By Linda Lange, M.A.CCC-SLP,
Cleveland Hearing & Speech Center
To get young children talking, we often motivate them by showing that “using your words” can get you what you want. A simple way to achieve this is through “People Play.”
People Play describes “songs, games and activities in which the fun happens when the child interacts with another person” (The Hanen Program, More Than Words). So grab a blanket or a couch cushion and enjoy some of these great ways to play and interact that will also motivate your child to request more fun! The one-word language suggestions can always be lengthened into phrases or sentences depending on your child’s expressive language level.
Two adults hold a blanket and the child lays in it while the adults swing gently back and forth. Possible language to add includes: wee, stop, go, more, swing, fun. This is especially successful if your child loves motion and swings.
Squish with Cushions
The child lays on couch/floor and adult pushes on them with a cushion/big pillow. Possible language to add includes: push, squish, more, ooh, ah. This People Play is perfect if your child loves deep pressure. They may seek this pressure out by sitting under tables or behind couch cushions.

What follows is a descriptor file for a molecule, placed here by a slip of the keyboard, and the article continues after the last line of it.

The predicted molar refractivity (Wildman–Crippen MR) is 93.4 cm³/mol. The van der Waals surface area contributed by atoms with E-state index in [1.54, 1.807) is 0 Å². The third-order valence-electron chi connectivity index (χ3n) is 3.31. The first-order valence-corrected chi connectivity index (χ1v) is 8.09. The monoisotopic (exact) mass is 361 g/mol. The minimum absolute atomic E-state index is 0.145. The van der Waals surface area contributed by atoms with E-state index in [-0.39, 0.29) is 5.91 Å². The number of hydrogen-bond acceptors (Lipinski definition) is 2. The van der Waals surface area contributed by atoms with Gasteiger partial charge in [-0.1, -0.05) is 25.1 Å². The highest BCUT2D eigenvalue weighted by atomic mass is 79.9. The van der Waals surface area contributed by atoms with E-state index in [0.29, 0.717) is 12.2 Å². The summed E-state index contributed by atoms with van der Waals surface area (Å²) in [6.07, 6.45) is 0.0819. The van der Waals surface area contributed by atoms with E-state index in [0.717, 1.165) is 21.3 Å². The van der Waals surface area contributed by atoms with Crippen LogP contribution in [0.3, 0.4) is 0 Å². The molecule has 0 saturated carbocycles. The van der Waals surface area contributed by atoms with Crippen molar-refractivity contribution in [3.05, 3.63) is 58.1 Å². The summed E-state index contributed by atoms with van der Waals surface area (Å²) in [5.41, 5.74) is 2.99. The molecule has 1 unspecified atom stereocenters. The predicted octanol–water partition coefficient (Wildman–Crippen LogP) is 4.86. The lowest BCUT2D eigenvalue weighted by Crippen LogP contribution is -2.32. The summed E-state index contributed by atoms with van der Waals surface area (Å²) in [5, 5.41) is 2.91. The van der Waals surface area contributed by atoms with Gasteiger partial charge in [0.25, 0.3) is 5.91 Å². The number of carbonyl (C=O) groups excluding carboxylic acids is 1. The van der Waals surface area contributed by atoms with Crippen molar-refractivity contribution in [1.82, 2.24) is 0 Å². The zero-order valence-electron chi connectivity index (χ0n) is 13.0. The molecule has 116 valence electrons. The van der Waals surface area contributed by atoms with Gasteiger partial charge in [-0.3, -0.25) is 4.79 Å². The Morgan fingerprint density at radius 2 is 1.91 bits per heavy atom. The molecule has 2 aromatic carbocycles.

The adult (or other children) and child hold hands and walk in a circle while singing and then falling down! You can always make up new words to the song such as “Ring around the Rosy, aren’t we warm and cozy, walking, walking, we all fall down!” Possible language to add (besides the singing) includes: stop, go, walk, fall, more, again. This oldie but goodie is wonderful if your child loves singing, spinning, or that deep pressure input he/she gets when falling down!
Up and Swing
The adult lifts the child and swings them around. Possible language to add includes: up, wee, swing, more, down. Children are often begging to be lifted up by an adult, why not make it a language enriching activity?
Besides increasing your child’s expressive language, these People Play games also provide you with wonderful opportunities for eye contact, shared experiences and physical closeness with your child. Now go play!
For more information on speech-language development and evaluations, contact Cleveland Hearing & Speech Center at 216-231-8787 or visit www.chsc.org.